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Thread: 300 win mag or the 7mm rem mag

  1. #1

    Question 300 win mag or the 7mm rem mag

    Trying to decide witch gun is better, looking to buy a new gun

  2. #2


    I own a 300 MAG WIN. Powerful and reliable rifle. I have not shot the 7mm, but i have heard that they are lighter and more accurate.

    I am considering retiring the 300 for a lighter, faster bullet pusher like the 264 or 270.

    Depends though on what you are using it for. I strictly hunt deer with mine.

    ~ Bismarck Jack

  3. #3
    Join Date
    Dec 2003
    Kent, WA


    Like Jack said, what are you using it for? The 7mm is big enough except for perhaps brown bear. It would be fine on elk, but I would think about limiting how far I shot at an elk with it (300 yards or less).

    Do you intend to take really long shots (300 yards +)? If so, and you have the ability to do that, then you may be better off with the 300 if the targets are huge animals. For large deer and smaller, the 7mm should be fine for any distance you're capable of shooting.

    The 300 will recoil more, so consider that. Also consider handloading so you don't have to take a recoil and noise beating every time you shoot it. You can turn the 7mm Mag into a 7mm mauser or a 300 Win Mag into a 308 ballistically and reserve the top end loads for long range or huge animals. Both calibers have a huge selection of bullet choices. There are probably the two calibers with the most choices.
    Kent, WA

  4. #4

    Default Many choices...

    A few big questions - some of which have been asked already.

    What are you hunting? What is your physical stature and how prone are you to developing a flinch?

    I shoot a .280 Remington and .32 Win special (for bush hunting) personally, and use a 30-06 and 300 Win mag for my work firearms. My .280 or the 30-06 work for moose, elk and deer, and at work the .300 is for larger Bison. I'm 5' 10" and 200 lbs. and the .300 carries a good punch - my shoulder is about done after 10 rounds whereas I can shoot 50+ rounds out of a non-magnum without pain.

    If you are batted around by a large calibre you are less likely to shoot accurately and a heart/lung shot with a .308, 30-06 or .270 is worth more than a wild round from any belted magnum. Those are my thoughts. Good luck.


  5. #5

    Default 7mm or 300

    Hi Krusty, The main question is what are you hunting with it. I have had a 7 Mag since about 1975 and it has done everything I have needed. I have shot 6 elk in Arizona and Montana. Longest shot was just under 300 yds. I have shot many antelope in Montana and longest is just over 400 yds. ( I practice at long ranges) The recoil is not noticeable to me when hunting, but I do 'feel' in from the bench. I use a recoil shield on my shoulder from the bench. The new premium bullets available are suitable for ALMOST everything. I would look at the 300 SHORT MAG if you are going to hunt big nasty critters like bears, or possible hunt elk, caribou, deer, in bear country. My good friend has a 300 Win Short Mag and loves it. You WILL notice the recoil on this caliber. The 300 ballistics are also great.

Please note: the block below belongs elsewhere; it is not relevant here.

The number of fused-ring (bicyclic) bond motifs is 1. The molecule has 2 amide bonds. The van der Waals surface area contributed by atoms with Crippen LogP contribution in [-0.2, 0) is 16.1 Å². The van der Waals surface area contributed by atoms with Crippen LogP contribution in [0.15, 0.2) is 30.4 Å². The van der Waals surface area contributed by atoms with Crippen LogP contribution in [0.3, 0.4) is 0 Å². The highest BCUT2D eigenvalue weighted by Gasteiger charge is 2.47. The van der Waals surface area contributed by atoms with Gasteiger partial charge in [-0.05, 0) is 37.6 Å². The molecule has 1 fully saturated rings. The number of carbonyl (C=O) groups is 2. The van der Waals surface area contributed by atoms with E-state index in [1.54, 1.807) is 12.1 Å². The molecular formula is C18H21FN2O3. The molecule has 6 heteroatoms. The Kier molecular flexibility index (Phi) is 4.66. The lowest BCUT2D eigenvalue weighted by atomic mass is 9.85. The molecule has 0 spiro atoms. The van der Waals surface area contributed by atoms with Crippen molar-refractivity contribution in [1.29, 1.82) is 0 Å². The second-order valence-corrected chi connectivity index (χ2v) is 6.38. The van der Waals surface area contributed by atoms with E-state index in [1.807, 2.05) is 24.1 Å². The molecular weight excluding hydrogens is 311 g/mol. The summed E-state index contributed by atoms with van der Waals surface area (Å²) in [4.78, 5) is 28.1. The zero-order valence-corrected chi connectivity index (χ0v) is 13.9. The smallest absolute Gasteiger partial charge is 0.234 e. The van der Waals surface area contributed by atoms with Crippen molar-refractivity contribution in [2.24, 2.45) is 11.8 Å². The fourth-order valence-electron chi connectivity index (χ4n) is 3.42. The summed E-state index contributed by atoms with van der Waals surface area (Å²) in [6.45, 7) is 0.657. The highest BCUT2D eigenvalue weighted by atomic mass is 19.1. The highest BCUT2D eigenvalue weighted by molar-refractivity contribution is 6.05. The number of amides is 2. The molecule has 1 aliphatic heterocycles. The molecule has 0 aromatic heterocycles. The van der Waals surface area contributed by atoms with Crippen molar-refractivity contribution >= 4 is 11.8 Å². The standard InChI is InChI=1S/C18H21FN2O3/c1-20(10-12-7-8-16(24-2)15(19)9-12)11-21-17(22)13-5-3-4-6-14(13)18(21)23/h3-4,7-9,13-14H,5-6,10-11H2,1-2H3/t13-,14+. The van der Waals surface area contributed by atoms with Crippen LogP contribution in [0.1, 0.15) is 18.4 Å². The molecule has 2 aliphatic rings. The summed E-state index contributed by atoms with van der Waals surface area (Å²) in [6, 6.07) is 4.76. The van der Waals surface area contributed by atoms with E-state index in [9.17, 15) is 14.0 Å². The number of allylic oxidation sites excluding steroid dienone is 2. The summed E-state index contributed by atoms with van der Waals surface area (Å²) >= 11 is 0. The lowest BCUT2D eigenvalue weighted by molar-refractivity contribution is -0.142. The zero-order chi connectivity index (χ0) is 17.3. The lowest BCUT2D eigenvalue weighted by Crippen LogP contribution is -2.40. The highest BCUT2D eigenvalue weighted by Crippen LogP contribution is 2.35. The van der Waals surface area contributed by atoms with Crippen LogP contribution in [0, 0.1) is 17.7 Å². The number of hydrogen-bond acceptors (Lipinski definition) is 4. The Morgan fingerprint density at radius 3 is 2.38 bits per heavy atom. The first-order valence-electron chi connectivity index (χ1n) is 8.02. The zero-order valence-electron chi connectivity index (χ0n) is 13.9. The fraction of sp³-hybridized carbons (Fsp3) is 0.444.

6. #6


    Depends on what you want to use it for. Both guns are pretty heavy and can be a load to haul with you up and down the mountains. The 7mm mag has stellar accuracy at distances and the .300 has more knockdown power. That being said -- how much knock-down power do you need? Unless you are going after a cape buffalo or an Alaskan Brown, the 300 mag may be too much gun. Of course, for most large-game applications, so is the 7mm.

    I have for years used a .270 for deer and antelope and my 30-06 for elk and moose.

  7. #7


    I perfer the 7mm mag do to the flatter shooting but there are more bullet choices for the 300 win. I'm not a big fan of belted bullets. But like everyone has said, it all depens on what your shooting at. Both would be able to take care of most of the big game in the US other than say a large brown. If I was to choose between the 2, I would go with the 7mm.

  8. #8
    Join Date
    Oct 2008
    Saskatchwan, just south of Gods Country

    Default 7mm has little gain

    costs more to shoot and doesn't have much more reach than a 270win or 280rem. if you need power, go with the 300winmag. But, consider if you really need it. the 30.06 will do what the 300 will do within reasonable hunting distances. for unreasonable long shots for that once in a lifetime buck, the 300 has the OOMPH to ventilate way out there. but at a cost. I'd stay away from the SHORT MAGs for now. they offer nothing that isn't available, and usually cost more. If your experience level is where you still need to ask, then I always recommend starting at the tried and true. Go 30.06 if you are getting only one gun and moose/elk is on the menu. go with 270/280/308 if only going for deer sized game. You can get ammo anywhere, and it'll not break your bank account.

    Now.. if you handload, have more than one gun, or live near a major ammo supply, then.... well that's for another thread.

  9. #9

    Default 7mm

    I own a 7mm savage its a a good all around calabar,,,from a ground hog@2000 yards to a large black bear,,,i own several other rifles,but the 7mm does the trick,,,i do a lot of reloading and i created a wildcat load,,7mm rem mag with a 65 grain bullet great for open flat shots like groundhogs,,

  10. #10


    Both guns are under powered. I wouldnt shoot anything bigger than a groundhog with either cartridge. If you're hunting white tails try the 458 win mag.

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